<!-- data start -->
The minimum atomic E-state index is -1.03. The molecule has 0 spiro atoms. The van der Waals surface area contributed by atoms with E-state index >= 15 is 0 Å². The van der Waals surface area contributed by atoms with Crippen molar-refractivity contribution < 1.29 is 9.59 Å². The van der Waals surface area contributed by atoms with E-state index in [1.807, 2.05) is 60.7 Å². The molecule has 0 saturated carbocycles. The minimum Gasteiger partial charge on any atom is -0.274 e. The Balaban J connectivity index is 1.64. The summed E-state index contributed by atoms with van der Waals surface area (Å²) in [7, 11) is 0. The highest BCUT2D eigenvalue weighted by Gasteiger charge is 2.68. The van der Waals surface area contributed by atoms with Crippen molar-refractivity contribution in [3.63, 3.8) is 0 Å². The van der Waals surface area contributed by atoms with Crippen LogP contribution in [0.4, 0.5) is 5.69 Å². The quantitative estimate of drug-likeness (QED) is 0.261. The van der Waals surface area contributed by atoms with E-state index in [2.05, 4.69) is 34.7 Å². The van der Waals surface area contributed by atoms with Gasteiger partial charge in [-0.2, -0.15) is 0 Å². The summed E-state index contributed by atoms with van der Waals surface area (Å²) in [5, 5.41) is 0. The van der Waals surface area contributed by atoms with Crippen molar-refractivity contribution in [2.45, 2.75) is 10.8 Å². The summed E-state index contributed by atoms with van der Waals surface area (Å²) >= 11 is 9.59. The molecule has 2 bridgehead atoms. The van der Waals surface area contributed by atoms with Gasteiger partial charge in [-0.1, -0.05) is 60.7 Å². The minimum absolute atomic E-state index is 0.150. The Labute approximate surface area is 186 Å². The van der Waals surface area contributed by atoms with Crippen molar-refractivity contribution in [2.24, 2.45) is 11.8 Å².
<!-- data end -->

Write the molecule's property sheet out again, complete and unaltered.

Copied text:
The minimum atomic E-state index is -1.03. The molecule has 0 spiro atoms. The van der Waals surface area contributed by atoms with E-state index >= 15 is 0 Å². The van der Waals surface area contributed by atoms with Crippen molar-refractivity contribution < 1.29 is 9.59 Å². The van der Waals surface area contributed by atoms with E-state index in [1.807, 2.05) is 60.7 Å². The molecule has 0 saturated carbocycles. The minimum Gasteiger partial charge on any atom is -0.274 e. The Balaban J connectivity index is 1.64. The summed E-state index contributed by atoms with van der Waals surface area (Å²) in [7, 11) is 0. The highest BCUT2D eigenvalue weighted by Gasteiger charge is 2.68. The van der Waals surface area contributed by atoms with Crippen molar-refractivity contribution in [3.63, 3.8) is 0 Å². The van der Waals surface area contributed by atoms with Crippen LogP contribution in [0.4, 0.5) is 5.69 Å². The quantitative estimate of drug-likeness (QED) is 0.261. The van der Waals surface area contributed by atoms with E-state index in [2.05, 4.69) is 34.7 Å². The van der Waals surface area contributed by atoms with Gasteiger partial charge in [-0.2, -0.15) is 0 Å². The summed E-state index contributed by atoms with van der Waals surface area (Å²) in [5, 5.41) is 0. The van der Waals surface area contributed by atoms with Crippen molar-refractivity contribution in [2.45, 2.75) is 10.8 Å². The summed E-state index contributed by atoms with van der Waals surface area (Å²) >= 11 is 9.59. The molecule has 2 bridgehead atoms. The van der Waals surface area contributed by atoms with Gasteiger partial charge in [-0.1, -0.05) is 60.7 Å². The minimum absolute atomic E-state index is 0.150. The Labute approximate surface area is 186 Å². The van der Waals surface area contributed by atoms with Crippen molar-refractivity contribution in [2.24, 2.45) is 11.8 Å².